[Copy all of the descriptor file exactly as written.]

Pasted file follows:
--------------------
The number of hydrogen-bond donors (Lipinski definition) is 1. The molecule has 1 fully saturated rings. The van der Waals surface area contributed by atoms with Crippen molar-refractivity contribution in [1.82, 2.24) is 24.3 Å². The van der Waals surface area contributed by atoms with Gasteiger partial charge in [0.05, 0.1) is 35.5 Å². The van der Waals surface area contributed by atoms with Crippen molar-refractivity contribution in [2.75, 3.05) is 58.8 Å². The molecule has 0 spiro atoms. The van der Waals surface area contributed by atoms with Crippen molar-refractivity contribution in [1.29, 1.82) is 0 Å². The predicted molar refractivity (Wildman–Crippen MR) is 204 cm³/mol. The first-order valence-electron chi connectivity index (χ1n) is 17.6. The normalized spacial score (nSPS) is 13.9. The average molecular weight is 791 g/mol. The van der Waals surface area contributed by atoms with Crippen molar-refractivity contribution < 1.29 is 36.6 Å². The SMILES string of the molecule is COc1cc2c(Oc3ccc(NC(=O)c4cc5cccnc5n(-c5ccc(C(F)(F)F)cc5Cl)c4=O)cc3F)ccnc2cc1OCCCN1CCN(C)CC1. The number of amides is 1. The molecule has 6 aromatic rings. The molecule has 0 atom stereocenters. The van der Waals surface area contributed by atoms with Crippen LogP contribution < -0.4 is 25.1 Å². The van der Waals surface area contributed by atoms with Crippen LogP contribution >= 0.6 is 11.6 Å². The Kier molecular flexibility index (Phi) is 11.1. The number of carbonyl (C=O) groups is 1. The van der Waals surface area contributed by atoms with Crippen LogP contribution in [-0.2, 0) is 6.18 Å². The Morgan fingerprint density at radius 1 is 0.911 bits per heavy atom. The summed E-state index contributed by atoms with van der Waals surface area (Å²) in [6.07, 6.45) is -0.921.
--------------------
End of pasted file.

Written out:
The number of hydrogen-bond donors (Lipinski definition) is 1. The molecule has 1 fully saturated rings. The van der Waals surface area contributed by atoms with Crippen molar-refractivity contribution in [1.82, 2.24) is 24.3 Å². The van der Waals surface area contributed by atoms with Gasteiger partial charge in [0.05, 0.1) is 35.5 Å². The van der Waals surface area contributed by atoms with Crippen molar-refractivity contribution in [2.75, 3.05) is 58.8 Å². The molecule has 0 spiro atoms. The van der Waals surface area contributed by atoms with Crippen molar-refractivity contribution in [1.29, 1.82) is 0 Å². The predicted molar refractivity (Wildman–Crippen MR) is 204 cm³/mol. The first-order valence-electron chi connectivity index (χ1n) is 17.6. The normalized spacial score (nSPS) is 13.9. The average molecular weight is 791 g/mol. The van der Waals surface area contributed by atoms with Crippen molar-refractivity contribution < 1.29 is 36.6 Å². The SMILES string of the molecule is COc1cc2c(Oc3ccc(NC(=O)c4cc5cccnc5n(-c5ccc(C(F)(F)F)cc5Cl)c4=O)cc3F)ccnc2cc1OCCCN1CCN(C)CC1. The number of amides is 1. The molecule has 6 aromatic rings. The molecule has 0 atom stereocenters. The van der Waals surface area contributed by atoms with Crippen LogP contribution < -0.4 is 25.1 Å². The van der Waals surface area contributed by atoms with Crippen LogP contribution >= 0.6 is 11.6 Å². The Kier molecular flexibility index (Phi) is 11.1. The number of carbonyl (C=O) groups is 1. The van der Waals surface area contributed by atoms with Crippen LogP contribution in [-0.2, 0) is 6.18 Å². The Morgan fingerprint density at radius 1 is 0.911 bits per heavy atom. The summed E-state index contributed by atoms with van der Waals surface area (Å²) in [6.07, 6.45) is -0.921.